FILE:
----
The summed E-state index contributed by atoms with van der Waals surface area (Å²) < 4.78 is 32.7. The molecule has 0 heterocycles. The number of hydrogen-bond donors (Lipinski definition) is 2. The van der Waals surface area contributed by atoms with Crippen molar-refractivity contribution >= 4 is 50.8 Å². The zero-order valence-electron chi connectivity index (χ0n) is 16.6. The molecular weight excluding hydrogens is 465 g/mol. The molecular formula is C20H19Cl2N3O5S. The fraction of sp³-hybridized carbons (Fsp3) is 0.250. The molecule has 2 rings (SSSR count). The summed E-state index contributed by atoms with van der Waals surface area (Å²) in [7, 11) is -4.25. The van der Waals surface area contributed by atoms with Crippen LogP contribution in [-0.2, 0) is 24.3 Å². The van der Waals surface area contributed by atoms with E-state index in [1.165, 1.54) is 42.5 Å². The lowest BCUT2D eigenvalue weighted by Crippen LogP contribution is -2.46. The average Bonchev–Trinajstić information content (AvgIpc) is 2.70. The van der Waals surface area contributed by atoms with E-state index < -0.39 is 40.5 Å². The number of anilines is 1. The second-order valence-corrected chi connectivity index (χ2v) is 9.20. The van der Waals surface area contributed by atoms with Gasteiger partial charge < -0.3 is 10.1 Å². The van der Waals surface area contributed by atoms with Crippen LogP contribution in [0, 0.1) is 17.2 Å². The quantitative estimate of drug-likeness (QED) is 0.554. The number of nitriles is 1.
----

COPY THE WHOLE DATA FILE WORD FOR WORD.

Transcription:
The summed E-state index contributed by atoms with van der Waals surface area (Å²) < 4.78 is 32.7. The molecule has 0 heterocycles. The number of hydrogen-bond donors (Lipinski definition) is 2. The van der Waals surface area contributed by atoms with Crippen molar-refractivity contribution >= 4 is 50.8 Å². The zero-order valence-electron chi connectivity index (χ0n) is 16.6. The molecular weight excluding hydrogens is 465 g/mol. The molecular formula is C20H19Cl2N3O5S. The fraction of sp³-hybridized carbons (Fsp3) is 0.250. The molecule has 2 rings (SSSR count). The summed E-state index contributed by atoms with van der Waals surface area (Å²) in [7, 11) is -4.25. The van der Waals surface area contributed by atoms with Crippen LogP contribution in [-0.2, 0) is 24.3 Å². The van der Waals surface area contributed by atoms with E-state index in [1.165, 1.54) is 42.5 Å². The lowest BCUT2D eigenvalue weighted by Crippen LogP contribution is -2.46. The average Bonchev–Trinajstić information content (AvgIpc) is 2.70. The van der Waals surface area contributed by atoms with E-state index < -0.39 is 40.5 Å². The number of anilines is 1. The second-order valence-corrected chi connectivity index (χ2v) is 9.20. The van der Waals surface area contributed by atoms with Gasteiger partial charge < -0.3 is 10.1 Å². The van der Waals surface area contributed by atoms with Crippen LogP contribution in [0, 0.1) is 17.2 Å². The quantitative estimate of drug-likeness (QED) is 0.554. The number of nitriles is 1.